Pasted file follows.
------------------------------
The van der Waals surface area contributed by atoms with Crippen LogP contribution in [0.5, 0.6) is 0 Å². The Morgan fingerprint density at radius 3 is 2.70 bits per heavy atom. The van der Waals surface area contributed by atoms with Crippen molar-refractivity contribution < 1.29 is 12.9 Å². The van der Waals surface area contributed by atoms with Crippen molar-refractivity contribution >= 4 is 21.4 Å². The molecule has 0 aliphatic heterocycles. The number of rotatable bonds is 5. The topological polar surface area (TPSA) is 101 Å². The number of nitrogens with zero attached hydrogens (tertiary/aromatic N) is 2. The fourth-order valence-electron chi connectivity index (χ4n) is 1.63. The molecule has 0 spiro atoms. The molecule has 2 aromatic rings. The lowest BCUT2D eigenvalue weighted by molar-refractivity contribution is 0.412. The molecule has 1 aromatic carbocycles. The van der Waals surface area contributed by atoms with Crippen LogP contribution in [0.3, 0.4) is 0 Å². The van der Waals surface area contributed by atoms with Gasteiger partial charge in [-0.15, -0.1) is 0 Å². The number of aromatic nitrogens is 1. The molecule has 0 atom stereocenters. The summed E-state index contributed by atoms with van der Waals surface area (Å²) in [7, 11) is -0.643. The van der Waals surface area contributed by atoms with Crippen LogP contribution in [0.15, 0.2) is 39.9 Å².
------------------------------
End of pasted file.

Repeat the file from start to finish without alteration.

The van der Waals surface area contributed by atoms with Crippen LogP contribution in [0.5, 0.6) is 0 Å². The Morgan fingerprint density at radius 3 is 2.70 bits per heavy atom. The van der Waals surface area contributed by atoms with Crippen molar-refractivity contribution < 1.29 is 12.9 Å². The van der Waals surface area contributed by atoms with Crippen molar-refractivity contribution >= 4 is 21.4 Å². The molecule has 0 aliphatic heterocycles. The number of rotatable bonds is 5. The topological polar surface area (TPSA) is 101 Å². The number of nitrogens with zero attached hydrogens (tertiary/aromatic N) is 2. The fourth-order valence-electron chi connectivity index (χ4n) is 1.63. The molecule has 0 spiro atoms. The molecule has 2 aromatic rings. The lowest BCUT2D eigenvalue weighted by molar-refractivity contribution is 0.412. The molecule has 1 aromatic carbocycles. The van der Waals surface area contributed by atoms with Crippen LogP contribution in [0.3, 0.4) is 0 Å². The van der Waals surface area contributed by atoms with Gasteiger partial charge in [-0.15, -0.1) is 0 Å². The number of aromatic nitrogens is 1. The molecule has 0 atom stereocenters. The summed E-state index contributed by atoms with van der Waals surface area (Å²) in [7, 11) is -0.643. The van der Waals surface area contributed by atoms with Crippen LogP contribution in [0.15, 0.2) is 39.9 Å².